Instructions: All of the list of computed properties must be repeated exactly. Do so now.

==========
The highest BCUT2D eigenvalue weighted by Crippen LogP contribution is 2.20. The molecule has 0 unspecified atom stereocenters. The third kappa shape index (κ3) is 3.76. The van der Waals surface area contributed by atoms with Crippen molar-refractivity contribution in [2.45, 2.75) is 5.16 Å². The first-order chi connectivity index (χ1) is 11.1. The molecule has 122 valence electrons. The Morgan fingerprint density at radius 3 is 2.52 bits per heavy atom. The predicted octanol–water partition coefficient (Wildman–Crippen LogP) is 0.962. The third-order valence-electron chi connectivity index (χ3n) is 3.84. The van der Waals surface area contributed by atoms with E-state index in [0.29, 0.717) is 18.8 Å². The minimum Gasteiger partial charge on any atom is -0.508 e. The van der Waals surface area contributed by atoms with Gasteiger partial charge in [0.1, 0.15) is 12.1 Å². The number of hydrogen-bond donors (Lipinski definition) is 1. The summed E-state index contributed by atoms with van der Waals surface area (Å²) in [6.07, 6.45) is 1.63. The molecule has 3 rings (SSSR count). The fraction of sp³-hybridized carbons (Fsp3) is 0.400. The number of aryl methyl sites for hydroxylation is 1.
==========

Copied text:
The highest BCUT2D eigenvalue weighted by Crippen LogP contribution is 2.20. The molecule has 0 unspecified atom stereocenters. The third kappa shape index (κ3) is 3.76. The van der Waals surface area contributed by atoms with Crippen molar-refractivity contribution in [2.45, 2.75) is 5.16 Å². The first-order chi connectivity index (χ1) is 11.1. The molecule has 122 valence electrons. The Morgan fingerprint density at radius 3 is 2.52 bits per heavy atom. The predicted octanol–water partition coefficient (Wildman–Crippen LogP) is 0.962. The third-order valence-electron chi connectivity index (χ3n) is 3.84. The van der Waals surface area contributed by atoms with E-state index in [0.29, 0.717) is 18.8 Å². The minimum Gasteiger partial charge on any atom is -0.508 e. The van der Waals surface area contributed by atoms with Gasteiger partial charge in [0.1, 0.15) is 12.1 Å². The number of hydrogen-bond donors (Lipinski definition) is 1. The summed E-state index contributed by atoms with van der Waals surface area (Å²) in [6.07, 6.45) is 1.63. The molecule has 3 rings (SSSR count). The fraction of sp³-hybridized carbons (Fsp3) is 0.400. The number of aryl methyl sites for hydroxylation is 1.